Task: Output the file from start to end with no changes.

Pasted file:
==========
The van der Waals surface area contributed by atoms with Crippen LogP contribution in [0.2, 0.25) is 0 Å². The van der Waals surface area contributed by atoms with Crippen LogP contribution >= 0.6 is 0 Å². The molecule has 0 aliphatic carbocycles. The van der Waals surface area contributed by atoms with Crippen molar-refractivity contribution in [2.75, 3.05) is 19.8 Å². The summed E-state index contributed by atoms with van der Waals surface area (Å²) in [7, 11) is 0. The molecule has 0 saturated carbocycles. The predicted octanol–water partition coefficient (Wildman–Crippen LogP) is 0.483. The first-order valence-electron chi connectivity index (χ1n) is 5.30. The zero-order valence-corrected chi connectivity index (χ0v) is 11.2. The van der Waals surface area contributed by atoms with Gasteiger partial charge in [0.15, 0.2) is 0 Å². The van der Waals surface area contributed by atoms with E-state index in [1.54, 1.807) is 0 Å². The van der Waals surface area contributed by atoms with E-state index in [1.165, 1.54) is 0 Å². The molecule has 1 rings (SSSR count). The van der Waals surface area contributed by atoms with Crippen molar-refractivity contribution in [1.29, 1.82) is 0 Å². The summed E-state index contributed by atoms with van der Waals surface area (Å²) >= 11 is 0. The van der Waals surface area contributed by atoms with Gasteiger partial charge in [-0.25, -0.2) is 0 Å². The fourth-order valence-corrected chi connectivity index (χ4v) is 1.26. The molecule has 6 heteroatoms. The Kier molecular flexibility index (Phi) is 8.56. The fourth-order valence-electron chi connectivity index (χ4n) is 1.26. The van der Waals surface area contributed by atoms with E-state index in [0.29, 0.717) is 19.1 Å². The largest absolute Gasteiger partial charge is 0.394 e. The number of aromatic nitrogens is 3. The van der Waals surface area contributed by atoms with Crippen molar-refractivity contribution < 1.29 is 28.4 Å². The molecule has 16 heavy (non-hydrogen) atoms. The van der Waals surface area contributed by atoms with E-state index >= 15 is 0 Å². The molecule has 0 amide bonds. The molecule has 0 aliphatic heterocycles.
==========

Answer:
The van der Waals surface area contributed by atoms with Crippen LogP contribution in [0.2, 0.25) is 0 Å². The van der Waals surface area contributed by atoms with Crippen LogP contribution >= 0.6 is 0 Å². The molecule has 0 aliphatic carbocycles. The van der Waals surface area contributed by atoms with Crippen molar-refractivity contribution in [2.75, 3.05) is 19.8 Å². The summed E-state index contributed by atoms with van der Waals surface area (Å²) in [7, 11) is 0. The molecule has 0 saturated carbocycles. The predicted octanol–water partition coefficient (Wildman–Crippen LogP) is 0.483. The first-order valence-electron chi connectivity index (χ1n) is 5.30. The zero-order valence-corrected chi connectivity index (χ0v) is 11.2. The van der Waals surface area contributed by atoms with Gasteiger partial charge in [0.15, 0.2) is 0 Å². The van der Waals surface area contributed by atoms with E-state index in [1.54, 1.807) is 0 Å². The van der Waals surface area contributed by atoms with E-state index in [1.165, 1.54) is 0 Å². The molecule has 1 rings (SSSR count). The van der Waals surface area contributed by atoms with Crippen molar-refractivity contribution in [1.29, 1.82) is 0 Å². The summed E-state index contributed by atoms with van der Waals surface area (Å²) >= 11 is 0. The van der Waals surface area contributed by atoms with Gasteiger partial charge in [-0.25, -0.2) is 0 Å². The fourth-order valence-corrected chi connectivity index (χ4v) is 1.26. The molecule has 6 heteroatoms. The Kier molecular flexibility index (Phi) is 8.56. The fourth-order valence-electron chi connectivity index (χ4n) is 1.26. The van der Waals surface area contributed by atoms with E-state index in [0.29, 0.717) is 19.1 Å². The largest absolute Gasteiger partial charge is 0.394 e. The number of aromatic nitrogens is 3. The van der Waals surface area contributed by atoms with Crippen molar-refractivity contribution < 1.29 is 28.4 Å². The molecule has 16 heavy (non-hydrogen) atoms. The van der Waals surface area contributed by atoms with E-state index >= 15 is 0 Å². The molecule has 0 amide bonds. The molecule has 0 aliphatic heterocycles.